The Irish government considers it money well spent, the queen’s visit amounting to the symbolic end to centuries of Anglo-Irish conflict. And the government believes a successful visit will attract more tourists, especially English ones, when the Irish economy desperately needs an infusion of cash.

Everywhere the queen went yesterday was steeped in the tortured history of Anglo-Irish relations and the promise of a new chapter that began with the 1998 Good Friday Agreement ending the war in Northern Ireland. She arrived at an airfield named for Sir Roger Casement, a British diplomat who was hanged for helping the Irish rebels who staged the Easter Rising in 1916. Casement’s legacy captures Anglo-Irish complexity: a traitor to the British, a hero to the Irish.

The queen stepped off the plane wearing an emerald green jacket and hat that made her look something like a staff member of Aer Lingus, Ireland’s national airline. Her official dresser is named Angela Kelly, born to Irish parents in Liverpool.

The queen was greeted at Aras an Uachtarain, the presidential mansion, by Ireland’s president, Mary McAleese. McAleese — who grew up in Belfast amid the Troubles in Northern Ireland, losing friends and neighbors and almost her brother to violence — was fiercely determined to have the queen visit Ireland before her second seven-year term as president ends later this year.

McAleese described the queen’s visit as “an extraordinary moment in Irish history, a phenomenal sign of the success of the peace process, and absolutely the right moment for us to welcome on to Irish soil Her Majesty the Queen, the head of state of our immediate next-door neighbors, the people with whom we are forging a new future, a future very, very different from the past, on very different terms from the past.’’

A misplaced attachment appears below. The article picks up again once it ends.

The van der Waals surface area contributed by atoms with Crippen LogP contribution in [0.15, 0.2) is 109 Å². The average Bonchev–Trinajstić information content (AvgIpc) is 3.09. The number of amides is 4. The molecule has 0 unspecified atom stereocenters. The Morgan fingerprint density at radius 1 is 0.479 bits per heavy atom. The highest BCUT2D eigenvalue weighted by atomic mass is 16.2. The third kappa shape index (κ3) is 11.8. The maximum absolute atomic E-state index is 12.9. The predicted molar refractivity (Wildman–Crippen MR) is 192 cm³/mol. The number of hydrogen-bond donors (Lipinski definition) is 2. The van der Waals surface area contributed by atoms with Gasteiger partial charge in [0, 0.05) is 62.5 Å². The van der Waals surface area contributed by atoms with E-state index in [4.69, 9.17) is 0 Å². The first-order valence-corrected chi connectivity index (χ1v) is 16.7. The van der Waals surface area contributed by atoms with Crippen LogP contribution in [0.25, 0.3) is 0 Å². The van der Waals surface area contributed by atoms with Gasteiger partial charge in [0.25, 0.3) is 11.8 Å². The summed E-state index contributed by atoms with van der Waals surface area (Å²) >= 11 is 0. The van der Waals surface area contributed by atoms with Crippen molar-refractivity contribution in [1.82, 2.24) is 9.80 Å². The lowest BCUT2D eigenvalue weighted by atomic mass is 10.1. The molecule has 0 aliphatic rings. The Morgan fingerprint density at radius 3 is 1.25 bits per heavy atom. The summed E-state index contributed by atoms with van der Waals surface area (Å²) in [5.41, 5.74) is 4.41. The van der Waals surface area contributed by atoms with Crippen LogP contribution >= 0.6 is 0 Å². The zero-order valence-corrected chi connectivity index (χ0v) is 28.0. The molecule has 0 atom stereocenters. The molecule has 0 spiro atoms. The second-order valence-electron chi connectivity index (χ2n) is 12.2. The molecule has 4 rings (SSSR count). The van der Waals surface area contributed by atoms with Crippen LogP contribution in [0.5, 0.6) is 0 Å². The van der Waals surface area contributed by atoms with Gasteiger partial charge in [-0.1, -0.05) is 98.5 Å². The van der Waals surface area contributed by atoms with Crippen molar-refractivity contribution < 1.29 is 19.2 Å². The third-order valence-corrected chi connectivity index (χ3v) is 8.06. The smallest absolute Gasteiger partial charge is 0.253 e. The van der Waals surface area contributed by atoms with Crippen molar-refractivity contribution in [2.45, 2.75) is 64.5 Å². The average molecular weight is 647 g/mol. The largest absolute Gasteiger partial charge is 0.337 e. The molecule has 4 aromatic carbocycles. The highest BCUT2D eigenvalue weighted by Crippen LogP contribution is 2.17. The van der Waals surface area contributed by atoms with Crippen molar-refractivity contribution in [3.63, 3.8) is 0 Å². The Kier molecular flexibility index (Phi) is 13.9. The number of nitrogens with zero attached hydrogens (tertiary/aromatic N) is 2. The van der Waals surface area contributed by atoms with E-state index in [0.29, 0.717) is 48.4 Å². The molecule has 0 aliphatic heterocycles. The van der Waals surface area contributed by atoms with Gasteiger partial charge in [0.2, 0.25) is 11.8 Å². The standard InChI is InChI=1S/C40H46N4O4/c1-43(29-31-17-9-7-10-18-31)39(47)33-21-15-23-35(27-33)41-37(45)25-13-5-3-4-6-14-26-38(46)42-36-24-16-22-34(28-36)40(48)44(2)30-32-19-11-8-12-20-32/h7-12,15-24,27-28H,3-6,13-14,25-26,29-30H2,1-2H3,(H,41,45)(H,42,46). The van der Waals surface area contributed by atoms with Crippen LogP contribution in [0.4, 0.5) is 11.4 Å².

Brian Leeson — the chairman of Eirigi, a socialist republican group — called the queen’s visit “a gross insult and a monumental waste of money when this state can’t afford to pay for its hospitals and schools.’’ Leeson would not even refer to the queen as the queen.

“The only words I want to hear from Windsor’s lips is ‘we are withdrawing from the six counties of Ireland,’ ’’ he said.

After the wreath-laying at the Garden of Remembrance, the queen, accompanied by her husband, Prince Philip, took a short ride down O’Connell Street to Trinity College, founded in 1592 by Queen Elizabeth I. She was greeted by Trinity staff members and students. Student Rebecca Kilkelly, whose great-grandmother gave a bouquet to Queen Victoria more than a century ago, handed flowers to the queen.

Former Irish prime minister Bertie Ahern, who spent much of his time in office working with Tony Blair, then Britain’s prime minister, to end the conflict in Northern Ireland, was visibly moved after the ceremony at the Garden of Remembrance.

“Anyone who understands Irish history would understand that this was a very important moment in Irish history,’’ he said, moments after the queen’s black Range Rover drove off.

His successor — Brian Cowen, whose government was unceremoniously kicked out over the economic meltdown here — agreed. “It was a fitting tribute to the men of 1916,’’ he said.

The queen’s visit dominated Irish news coverage. But the second story on the national broadcast news had much more to do with Ireland’s present than its past: A medical devices company in County Cork announced it was laying off 140 workers.

Kevin Cullen can be reached at cullen@globe.com.